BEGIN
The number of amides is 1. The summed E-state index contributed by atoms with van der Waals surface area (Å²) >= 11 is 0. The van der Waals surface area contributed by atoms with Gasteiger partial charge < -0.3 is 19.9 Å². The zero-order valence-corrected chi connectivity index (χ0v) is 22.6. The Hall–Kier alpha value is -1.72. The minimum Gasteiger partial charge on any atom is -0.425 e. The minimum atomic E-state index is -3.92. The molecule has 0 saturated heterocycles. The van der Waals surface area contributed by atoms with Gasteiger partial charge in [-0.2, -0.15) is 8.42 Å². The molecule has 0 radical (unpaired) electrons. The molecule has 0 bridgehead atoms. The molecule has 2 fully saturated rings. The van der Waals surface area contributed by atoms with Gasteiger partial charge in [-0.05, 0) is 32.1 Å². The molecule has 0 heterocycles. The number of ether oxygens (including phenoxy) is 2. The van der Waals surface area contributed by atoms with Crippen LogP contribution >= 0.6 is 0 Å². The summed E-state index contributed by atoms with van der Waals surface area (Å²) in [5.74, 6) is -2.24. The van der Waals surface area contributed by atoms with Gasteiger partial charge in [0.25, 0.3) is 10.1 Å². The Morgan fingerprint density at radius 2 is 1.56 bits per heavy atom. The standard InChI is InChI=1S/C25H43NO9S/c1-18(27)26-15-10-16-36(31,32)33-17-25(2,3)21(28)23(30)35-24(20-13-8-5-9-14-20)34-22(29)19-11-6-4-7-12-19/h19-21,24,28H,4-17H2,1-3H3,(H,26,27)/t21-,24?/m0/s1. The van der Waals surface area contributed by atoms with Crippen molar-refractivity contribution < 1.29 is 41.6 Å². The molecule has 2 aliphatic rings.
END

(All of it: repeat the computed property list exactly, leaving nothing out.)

The number of amides is 1. The summed E-state index contributed by atoms with van der Waals surface area (Å²) >= 11 is 0. The van der Waals surface area contributed by atoms with Gasteiger partial charge < -0.3 is 19.9 Å². The zero-order valence-corrected chi connectivity index (χ0v) is 22.6. The Hall–Kier alpha value is -1.72. The minimum Gasteiger partial charge on any atom is -0.425 e. The minimum atomic E-state index is -3.92. The molecule has 0 saturated heterocycles. The van der Waals surface area contributed by atoms with Gasteiger partial charge in [-0.2, -0.15) is 8.42 Å². The molecule has 0 radical (unpaired) electrons. The molecule has 0 bridgehead atoms. The molecule has 2 fully saturated rings. The van der Waals surface area contributed by atoms with Gasteiger partial charge in [-0.05, 0) is 32.1 Å². The molecule has 0 heterocycles. The number of ether oxygens (including phenoxy) is 2. The van der Waals surface area contributed by atoms with Crippen LogP contribution >= 0.6 is 0 Å². The summed E-state index contributed by atoms with van der Waals surface area (Å²) in [5.74, 6) is -2.24. The van der Waals surface area contributed by atoms with Gasteiger partial charge in [0.25, 0.3) is 10.1 Å². The Morgan fingerprint density at radius 2 is 1.56 bits per heavy atom. The standard InChI is InChI=1S/C25H43NO9S/c1-18(27)26-15-10-16-36(31,32)33-17-25(2,3)21(28)23(30)35-24(20-13-8-5-9-14-20)34-22(29)19-11-6-4-7-12-19/h19-21,24,28H,4-17H2,1-3H3,(H,26,27)/t21-,24?/m0/s1. The van der Waals surface area contributed by atoms with Crippen molar-refractivity contribution < 1.29 is 41.6 Å². The molecule has 2 aliphatic rings.